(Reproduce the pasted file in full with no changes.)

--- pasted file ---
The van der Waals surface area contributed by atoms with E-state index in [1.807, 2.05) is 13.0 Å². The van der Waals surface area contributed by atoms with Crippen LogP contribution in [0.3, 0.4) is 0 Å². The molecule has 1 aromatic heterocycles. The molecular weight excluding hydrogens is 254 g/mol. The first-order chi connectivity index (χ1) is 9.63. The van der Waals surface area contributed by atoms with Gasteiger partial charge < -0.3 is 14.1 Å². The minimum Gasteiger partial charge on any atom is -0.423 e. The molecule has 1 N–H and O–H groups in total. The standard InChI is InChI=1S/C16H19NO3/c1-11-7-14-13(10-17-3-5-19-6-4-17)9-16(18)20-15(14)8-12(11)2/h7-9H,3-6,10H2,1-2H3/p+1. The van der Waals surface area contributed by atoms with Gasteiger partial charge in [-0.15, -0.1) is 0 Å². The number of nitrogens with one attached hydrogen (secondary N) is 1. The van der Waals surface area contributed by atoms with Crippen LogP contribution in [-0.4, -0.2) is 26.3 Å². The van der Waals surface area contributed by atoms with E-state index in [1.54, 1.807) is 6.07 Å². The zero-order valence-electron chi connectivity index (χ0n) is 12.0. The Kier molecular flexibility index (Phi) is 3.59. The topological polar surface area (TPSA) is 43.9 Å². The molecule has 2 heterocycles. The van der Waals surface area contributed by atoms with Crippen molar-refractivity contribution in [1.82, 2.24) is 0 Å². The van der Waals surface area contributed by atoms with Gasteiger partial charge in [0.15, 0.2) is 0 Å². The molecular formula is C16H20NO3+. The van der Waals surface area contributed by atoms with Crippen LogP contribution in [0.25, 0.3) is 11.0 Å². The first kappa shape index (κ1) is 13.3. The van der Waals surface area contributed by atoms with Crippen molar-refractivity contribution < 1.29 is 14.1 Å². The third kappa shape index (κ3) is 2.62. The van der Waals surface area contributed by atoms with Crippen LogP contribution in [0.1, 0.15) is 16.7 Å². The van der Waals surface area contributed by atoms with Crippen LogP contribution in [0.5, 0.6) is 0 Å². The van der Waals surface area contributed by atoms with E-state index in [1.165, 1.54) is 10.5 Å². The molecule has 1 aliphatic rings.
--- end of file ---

The van der Waals surface area contributed by atoms with E-state index in [1.807, 2.05) is 13.0 Å². The van der Waals surface area contributed by atoms with Crippen LogP contribution in [0.3, 0.4) is 0 Å². The molecule has 1 aromatic heterocycles. The molecular weight excluding hydrogens is 254 g/mol. The first-order chi connectivity index (χ1) is 9.63. The van der Waals surface area contributed by atoms with Gasteiger partial charge < -0.3 is 14.1 Å². The minimum Gasteiger partial charge on any atom is -0.423 e. The molecule has 1 N–H and O–H groups in total. The standard InChI is InChI=1S/C16H19NO3/c1-11-7-14-13(10-17-3-5-19-6-4-17)9-16(18)20-15(14)8-12(11)2/h7-9H,3-6,10H2,1-2H3/p+1. The van der Waals surface area contributed by atoms with Gasteiger partial charge in [-0.15, -0.1) is 0 Å². The number of nitrogens with one attached hydrogen (secondary N) is 1. The van der Waals surface area contributed by atoms with Crippen LogP contribution in [-0.4, -0.2) is 26.3 Å². The van der Waals surface area contributed by atoms with E-state index in [1.54, 1.807) is 6.07 Å². The zero-order valence-electron chi connectivity index (χ0n) is 12.0. The Kier molecular flexibility index (Phi) is 3.59. The topological polar surface area (TPSA) is 43.9 Å². The molecule has 2 heterocycles. The van der Waals surface area contributed by atoms with Crippen molar-refractivity contribution in [1.82, 2.24) is 0 Å². The van der Waals surface area contributed by atoms with Gasteiger partial charge in [0.15, 0.2) is 0 Å². The molecular formula is C16H20NO3+. The van der Waals surface area contributed by atoms with Crippen LogP contribution in [0.25, 0.3) is 11.0 Å². The first kappa shape index (κ1) is 13.3. The van der Waals surface area contributed by atoms with Crippen molar-refractivity contribution < 1.29 is 14.1 Å². The third kappa shape index (κ3) is 2.62. The van der Waals surface area contributed by atoms with Crippen LogP contribution in [0.1, 0.15) is 16.7 Å². The van der Waals surface area contributed by atoms with Crippen LogP contribution in [0.5, 0.6) is 0 Å². The van der Waals surface area contributed by atoms with E-state index in [1.165, 1.54) is 10.5 Å². The molecule has 1 aliphatic rings.